Taking into account all relevant rights, Afghanistan is entitled to use the remaining water of the Helmand River as it wishes. Conversely, the same article states that Iran has no right to claim more water from the Helmand River than the amount stipulated in the treaty. This amount is determined by the Dehravud hydrological device, which is situated above the entrance of the Kajaki Dam and is capable of distinguishing between normal and abnormal years.

In order to carry out the stipulations of this treaty, each nation shall appoint a commissioner and a deputy commissioner from its own citizens and senior officials. The responsibilities of the commissioners are outlined in Protocol One of the annexes to the treaty. They shall act as representatives of their government in all matters concerning the implementation of the treaty and shall endeavor to swiftly resolve any issues that arise from the implementation of the treaty.

In the event of a dispute concerning the interpretation or application of the articles of the treaty, the parties shall first attempt to resolve the dispute through diplomatic negotiations. If this fails, the dispute shall be submitted to arbitration in accordance with Protocol No. 2 of the Annex to the Treaty. The arbitration court shall consist of three members, with each party appointing an arbitrator and the third arbitrator, who shall also serve as the head of the tribunal, being chosen by agreement of the parties. Should the parties or either of them fail to agree, the Secretary General of the United Nations shall be requested to determine the third arbitrator. The ruling of the arbitration court shall be final and binding.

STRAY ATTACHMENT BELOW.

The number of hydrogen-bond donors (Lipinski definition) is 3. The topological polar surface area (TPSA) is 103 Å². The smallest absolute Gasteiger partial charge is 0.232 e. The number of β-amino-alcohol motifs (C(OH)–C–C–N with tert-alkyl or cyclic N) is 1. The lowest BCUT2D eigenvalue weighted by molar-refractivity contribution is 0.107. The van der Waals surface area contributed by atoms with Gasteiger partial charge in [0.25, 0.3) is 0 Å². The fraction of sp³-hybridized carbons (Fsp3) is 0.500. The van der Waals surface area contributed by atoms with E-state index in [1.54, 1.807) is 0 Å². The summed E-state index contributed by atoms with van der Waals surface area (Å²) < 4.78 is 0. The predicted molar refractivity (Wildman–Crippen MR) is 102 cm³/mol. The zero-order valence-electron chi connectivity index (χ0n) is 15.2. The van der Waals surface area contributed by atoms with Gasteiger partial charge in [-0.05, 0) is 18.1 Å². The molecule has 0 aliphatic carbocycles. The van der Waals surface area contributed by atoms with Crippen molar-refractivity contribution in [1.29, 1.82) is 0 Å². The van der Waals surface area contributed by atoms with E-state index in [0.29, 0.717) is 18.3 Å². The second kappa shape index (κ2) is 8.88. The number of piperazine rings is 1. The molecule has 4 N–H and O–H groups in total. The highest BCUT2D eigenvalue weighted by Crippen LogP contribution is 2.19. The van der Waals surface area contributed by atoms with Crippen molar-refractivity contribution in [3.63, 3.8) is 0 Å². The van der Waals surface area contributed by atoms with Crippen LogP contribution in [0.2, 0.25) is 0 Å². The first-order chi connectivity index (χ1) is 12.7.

This treaty, along with its two accompanying protocols, is comprehensive and mutually reinforcing. The government of Afghanistan at the time, with patience and insistence on its stance, was eventually able to conclude such an important and comprehensive treaty, taking into account all circumstances and determining Iran‘s compensation fairly. Ways to resolve the dispute are also provided, so that disputes can be easily resolved if the parties have good intentions and there is no need for threats and coercion. However, it is regrettable that, despite citing the articles of the treaty, instead of discussing and addressing the issue of water, it is being used as an excuse to bargain over matters other than water. It appears that the parties are attempting to exploit the water issue by using ostensibly nationalist rhetoric to reduce internal pressures and arouse the national sentiments of the people. If the parties truly disagree on the amount of Iran‘s claim and how to measure it, and water is not being used as a pretext to settle other accounts, they should refer it to the arbitration court. India and Pakistan once resolved their disputes over the Indu Sea with the help of the World Bank, with the arbitration court issuing a ruling that both sides accepted. In this way, the disputes between the two countries over water were peacefully resolved.